Future hepatitis cure rates expected to soar after “astonishing” preliminary results from new drugs
As the burden of Hepatitis C (HCV) associated liver failure and liver cancer rises in our community so hepatitis C therapy is undergoing radical and rapid change, says Centenary’s Prof Geoff McCaughan.
A review has shown how the next generation drugs telaprevir and boceprevir, approved by the TGA in 2011 for use by patients with the most common genotype 1 of the blood-borne viral infection, are significantly improving outcomes for patients living with hepatitis C.
The review, published in the Medical Journal of Australia (MJA) today (Monday, June 4), describes how these drugs, when used in conjunction with existing therapy, boost the percentage of patients who clear the
virus from 45% to 70%.
Not only do the new drugs allow more patients to be cured, they also work much faster than conventional therapy. The review indicates that adding the drugs to conventional therapy allowed treatment times to be halved, from 12 months to 6 months, for around half of the patients without impacting on outcomes.
Prof McCaughan, writing in an MJA editorial published in today’s MJA, said progress in the field is astonishing.
There are also even newer kinds of drugs coming down the development pipeline.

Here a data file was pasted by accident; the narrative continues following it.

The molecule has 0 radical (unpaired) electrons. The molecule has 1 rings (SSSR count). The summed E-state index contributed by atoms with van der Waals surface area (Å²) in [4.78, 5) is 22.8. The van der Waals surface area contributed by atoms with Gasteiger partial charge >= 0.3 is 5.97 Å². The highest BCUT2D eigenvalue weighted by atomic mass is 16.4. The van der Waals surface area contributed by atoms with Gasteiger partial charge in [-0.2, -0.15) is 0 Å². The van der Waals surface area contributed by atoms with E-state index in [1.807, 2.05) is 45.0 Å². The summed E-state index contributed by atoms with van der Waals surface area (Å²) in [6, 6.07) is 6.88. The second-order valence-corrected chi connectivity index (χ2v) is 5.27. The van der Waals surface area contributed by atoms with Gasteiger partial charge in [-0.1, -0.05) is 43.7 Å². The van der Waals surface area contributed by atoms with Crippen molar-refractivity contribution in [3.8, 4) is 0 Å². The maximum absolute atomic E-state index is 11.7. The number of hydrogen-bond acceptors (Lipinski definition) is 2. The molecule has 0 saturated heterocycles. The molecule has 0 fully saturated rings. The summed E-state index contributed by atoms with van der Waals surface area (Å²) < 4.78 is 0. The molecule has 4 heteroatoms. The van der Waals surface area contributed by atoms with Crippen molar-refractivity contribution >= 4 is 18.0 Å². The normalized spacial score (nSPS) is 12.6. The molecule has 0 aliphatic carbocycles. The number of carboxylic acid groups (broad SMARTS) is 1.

“It seems likely that, within five years, we will have short-duration anti-hepatitis C therapy with minimal side-effects and cure rates above 90%,” said Prof McCaughan, who is head of the Liver Injury and Cancer group at the Centenary Institute and a physician based at Sydney’s Royal Prince Alfred Hospital.
“The challenge then will be how we can deliver such therapies to the 200,000 Australians with hepatitis C infection.”
Treatment times could be wound in to three months with further advances, Prof McCaughan said.
He said the long duration, side-effects and uncertain outcomes of conventional hepatitis C therapy see many people go without treatment.
Among patients with chronic infections, it is thought just 2% per year are receiving the antiviral therapy which could stop them from progressing to end-stage liver disease.
“… by moving hepatitis C treatment from hospital clinics into the community these new therapies will potentially reduce stigma and may stimulate increased testing and treatment for hepatitis C infection,” Prof McCaughan said.
“Short treatment duration, high cure rates and low toxicity will mean that all hepatitis C-infected patients should eventually receive curative therapy.”
Professor McCaughan is Assistant Director of the Centenary Institute and head of the Institute’s Liver Injury and Cancer program. He is also Director of the Australian National Liver Transplant Unit at Royal Prince Alfred Hospital
He is available for media interviews on Sunday 3 and before 0800 and after 1100 on Monday June 4.
- End -
For interviews contact:
Suzie Graham, the Centenary Institute, 0418 683 166, email@example.com
Or Niall Byrne, Science in Public for Centenary, 0417 131 977, firstname.lastname@example.org
Read the full article from the Medical Journal of Australia here.
Read the full media release and backgrounder here.